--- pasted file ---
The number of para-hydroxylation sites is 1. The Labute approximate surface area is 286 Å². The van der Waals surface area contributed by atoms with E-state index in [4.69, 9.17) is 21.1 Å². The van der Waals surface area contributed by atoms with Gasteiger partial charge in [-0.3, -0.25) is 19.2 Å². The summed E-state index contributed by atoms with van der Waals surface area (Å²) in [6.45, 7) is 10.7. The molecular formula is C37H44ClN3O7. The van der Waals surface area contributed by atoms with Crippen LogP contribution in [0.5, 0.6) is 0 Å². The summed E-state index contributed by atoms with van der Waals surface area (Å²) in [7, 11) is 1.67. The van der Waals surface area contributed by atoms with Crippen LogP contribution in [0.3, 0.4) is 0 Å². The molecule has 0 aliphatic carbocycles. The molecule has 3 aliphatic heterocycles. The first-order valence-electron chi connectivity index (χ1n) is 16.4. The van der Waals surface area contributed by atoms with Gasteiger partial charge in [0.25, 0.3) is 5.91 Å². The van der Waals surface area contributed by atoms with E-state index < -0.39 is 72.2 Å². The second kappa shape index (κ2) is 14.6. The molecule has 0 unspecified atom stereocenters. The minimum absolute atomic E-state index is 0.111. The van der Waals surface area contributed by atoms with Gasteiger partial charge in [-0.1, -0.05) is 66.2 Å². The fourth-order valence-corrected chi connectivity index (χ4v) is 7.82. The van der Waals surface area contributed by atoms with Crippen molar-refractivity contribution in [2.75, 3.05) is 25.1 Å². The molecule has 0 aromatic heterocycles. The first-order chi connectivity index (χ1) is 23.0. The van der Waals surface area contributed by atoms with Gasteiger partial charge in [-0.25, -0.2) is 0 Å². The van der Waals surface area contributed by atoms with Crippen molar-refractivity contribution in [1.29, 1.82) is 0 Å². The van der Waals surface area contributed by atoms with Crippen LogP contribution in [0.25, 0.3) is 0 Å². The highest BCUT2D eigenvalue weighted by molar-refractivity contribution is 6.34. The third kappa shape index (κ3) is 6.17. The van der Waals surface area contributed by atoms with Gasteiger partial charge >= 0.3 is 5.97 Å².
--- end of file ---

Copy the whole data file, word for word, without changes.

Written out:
The number of para-hydroxylation sites is 1. The Labute approximate surface area is 286 Å². The van der Waals surface area contributed by atoms with E-state index in [4.69, 9.17) is 21.1 Å². The van der Waals surface area contributed by atoms with Gasteiger partial charge in [-0.3, -0.25) is 19.2 Å². The summed E-state index contributed by atoms with van der Waals surface area (Å²) in [6.45, 7) is 10.7. The molecular formula is C37H44ClN3O7. The van der Waals surface area contributed by atoms with Crippen LogP contribution in [0.5, 0.6) is 0 Å². The summed E-state index contributed by atoms with van der Waals surface area (Å²) in [7, 11) is 1.67. The van der Waals surface area contributed by atoms with Crippen LogP contribution in [0.3, 0.4) is 0 Å². The molecule has 0 aliphatic carbocycles. The molecule has 3 aliphatic heterocycles. The first-order valence-electron chi connectivity index (χ1n) is 16.4. The van der Waals surface area contributed by atoms with Gasteiger partial charge in [0.25, 0.3) is 5.91 Å². The van der Waals surface area contributed by atoms with E-state index < -0.39 is 72.2 Å². The second kappa shape index (κ2) is 14.6. The molecule has 0 unspecified atom stereocenters. The minimum absolute atomic E-state index is 0.111. The van der Waals surface area contributed by atoms with Gasteiger partial charge in [-0.1, -0.05) is 66.2 Å². The fourth-order valence-corrected chi connectivity index (χ4v) is 7.82. The van der Waals surface area contributed by atoms with Crippen molar-refractivity contribution in [2.75, 3.05) is 25.1 Å². The molecule has 0 aromatic heterocycles. The first-order chi connectivity index (χ1) is 23.0. The van der Waals surface area contributed by atoms with Gasteiger partial charge in [-0.25, -0.2) is 0 Å². The van der Waals surface area contributed by atoms with Crippen molar-refractivity contribution in [1.29, 1.82) is 0 Å². The van der Waals surface area contributed by atoms with Crippen LogP contribution in [0.25, 0.3) is 0 Å². The highest BCUT2D eigenvalue weighted by molar-refractivity contribution is 6.34. The third kappa shape index (κ3) is 6.17. The van der Waals surface area contributed by atoms with Gasteiger partial charge >= 0.3 is 5.97 Å².